News item: The Washington Interscholastic Activities Association has discussed a ban on booing and offensive chants at high school games in the state.
The 2007 WIAA Guidelines for Fan Behavior at the State Basketball Tournament
Face painting is hereby banned due to its gang and militaristic connotations. Finger painting will be allowed in its place, with choo-choo trains, maple leaves and hand-print turkeys particularly encouraged.
Throwing toilet paper onto the court is banned due to the harmful effects on the environment as well as the uncomfortable scatological images it provokes. Instead, when fans are excited by a performance they should toss out gold stars to raise the self esteem of the players.
When an opponent's shot misses the basket, fans may no longer chant "air ball, air ball." They are to chant "nice try!" and "keep your chin up, you'll get them next time!"
Pep bands are not allowed to play school fight songs because this promotes unhealthy divisiveness. They may fire up fans with the more inclusive and community-building "Kumbaya" instead, with each school responsible for providing a qualified professional who will perform the song in sign language.
Cheerleaders may no longer wear revealing short skirts or halter tops or blouses with plunging necklines because this often prompts troublesome thoughts of sexual activity that can lead to unwanted teenage pregnancy. Uniforms of Carhartt work pants and long-sleeved flannel shirts are strongly encouraged, but if a cheerleading team insists on wearing skirts, they must fully cover the rear, the knees, the calves and the ankles.
Further, cheerleaders are not to dance, gyrate, shimmy, shake or otherwise move any part of their bodies in a suggestive manner for reasons similar to those stated above. They are to stand at attention on the court, raising their pompoms no more than twice a minute and no higher than seven inches above their heads.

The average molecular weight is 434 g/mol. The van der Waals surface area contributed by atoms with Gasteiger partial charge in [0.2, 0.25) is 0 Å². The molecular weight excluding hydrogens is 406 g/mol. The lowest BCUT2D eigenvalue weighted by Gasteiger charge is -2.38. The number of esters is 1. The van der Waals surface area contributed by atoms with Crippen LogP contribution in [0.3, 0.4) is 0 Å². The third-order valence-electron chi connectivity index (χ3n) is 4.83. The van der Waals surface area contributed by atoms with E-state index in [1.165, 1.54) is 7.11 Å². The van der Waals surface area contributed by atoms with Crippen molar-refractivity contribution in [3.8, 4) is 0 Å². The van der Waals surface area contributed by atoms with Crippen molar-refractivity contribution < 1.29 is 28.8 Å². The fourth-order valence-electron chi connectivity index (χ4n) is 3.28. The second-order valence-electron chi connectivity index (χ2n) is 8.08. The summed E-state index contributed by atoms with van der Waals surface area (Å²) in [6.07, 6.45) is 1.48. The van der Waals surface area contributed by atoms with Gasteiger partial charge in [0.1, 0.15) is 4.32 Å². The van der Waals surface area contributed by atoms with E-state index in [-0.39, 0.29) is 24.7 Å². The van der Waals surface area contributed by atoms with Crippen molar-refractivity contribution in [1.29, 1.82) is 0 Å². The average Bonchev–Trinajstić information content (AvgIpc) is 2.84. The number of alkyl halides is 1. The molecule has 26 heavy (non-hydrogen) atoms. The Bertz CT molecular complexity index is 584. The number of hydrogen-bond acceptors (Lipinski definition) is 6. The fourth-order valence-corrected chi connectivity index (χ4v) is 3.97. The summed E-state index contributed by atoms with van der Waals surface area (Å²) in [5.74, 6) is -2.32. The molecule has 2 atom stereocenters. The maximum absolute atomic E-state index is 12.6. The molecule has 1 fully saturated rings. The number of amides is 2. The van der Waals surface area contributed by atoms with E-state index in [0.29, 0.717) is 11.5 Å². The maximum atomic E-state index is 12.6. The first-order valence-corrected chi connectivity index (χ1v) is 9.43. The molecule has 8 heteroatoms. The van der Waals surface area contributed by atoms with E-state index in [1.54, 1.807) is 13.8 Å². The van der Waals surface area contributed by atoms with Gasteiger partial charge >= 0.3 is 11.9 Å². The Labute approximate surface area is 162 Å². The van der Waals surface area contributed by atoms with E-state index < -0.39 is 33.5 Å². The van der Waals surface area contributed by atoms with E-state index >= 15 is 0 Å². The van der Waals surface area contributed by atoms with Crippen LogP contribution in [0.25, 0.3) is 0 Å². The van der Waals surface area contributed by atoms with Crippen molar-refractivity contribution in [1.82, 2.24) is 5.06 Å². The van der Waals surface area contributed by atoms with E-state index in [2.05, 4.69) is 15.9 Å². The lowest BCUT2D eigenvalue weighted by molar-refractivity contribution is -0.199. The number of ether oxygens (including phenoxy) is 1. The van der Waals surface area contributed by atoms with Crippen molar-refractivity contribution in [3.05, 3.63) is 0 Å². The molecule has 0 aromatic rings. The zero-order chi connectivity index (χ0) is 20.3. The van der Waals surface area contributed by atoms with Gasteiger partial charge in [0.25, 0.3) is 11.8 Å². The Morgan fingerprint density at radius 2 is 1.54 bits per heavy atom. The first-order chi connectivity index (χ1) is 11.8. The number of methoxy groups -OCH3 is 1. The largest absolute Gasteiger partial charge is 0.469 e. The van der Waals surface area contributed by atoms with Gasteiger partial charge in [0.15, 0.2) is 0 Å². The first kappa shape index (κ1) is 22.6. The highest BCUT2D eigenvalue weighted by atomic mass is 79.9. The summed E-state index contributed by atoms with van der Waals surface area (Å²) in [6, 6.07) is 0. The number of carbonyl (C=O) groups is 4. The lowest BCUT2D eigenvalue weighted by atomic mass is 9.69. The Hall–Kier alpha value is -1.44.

Fans are never to heckle or insult a referee no matter how bad the call. Acceptable comments include: "Well, that's not the way I saw it but you had a much better angle than I did, and were much closer to the play, and are much more experienced in such things, plus I had my head turned briefly to look at Jessica from social studies class, so maybe you're right. Either way, one call doesn't really matter much in a long game."
Due to the extreme danger of paper cuts, teams are no longer to take the court by bursting through banners held up by cheerleaders. To lessen the chance of injury, they are to walk -- not run -- from the locker room to the court, always holding the hand of a teammate and looking both ways while a uniformed school safety patrolman clears the path.
Big puffy hands are still allowed but not if they depict a raised index finger designed to indicate one school's alleged supremacy. This encourages feelings of pride and hubris. Instead, the puffy hands must depict the fingers pressed together and spread apart in the Vulcan symbol for long life and prosperity.
The "we've got spirit, yes we do, we've got spirit, how 'bout you?" chant is immediately banned because of its unacceptable implication that one school's fans are inferior to the other. The chant will be replaced with a chant restating Robert F. Kennedy's words of peace, "Those who live with us are our brothers, they share with us the same short moment of life; they seek, as do we, nothing but the chance to live out their lives in purpose and in happiness, winning what satisfaction and fulfillment that they can."
Fans must not attempt to distract an opponent when he prepares for a shot at the foul line. If you can't sit quietly, politely applauding his effort between shots, you should walk away where he can't see or hear you. Remember, "free throws" should be free.
Excessive celebrations will not be tolerated after a team's victory because such celebrations only inspire further emotions of hurt, sadness and loss for the opposing team and its fans. However, this should not be a problem because the WIAA will no longer keep score at state tournament games. After all, we are all winners simply by participating!
Jim Caple is a senior writer for ESPN.com. He can be reached here. His Web site is at jimcaple.net, with more installments of "24 College Avenue." His new book with Steve Buckley, "The Best Boston Sports Arguments: The 100 Most Controversial, Debatable Questions for Die-Hard Boston Fans" is on sale now.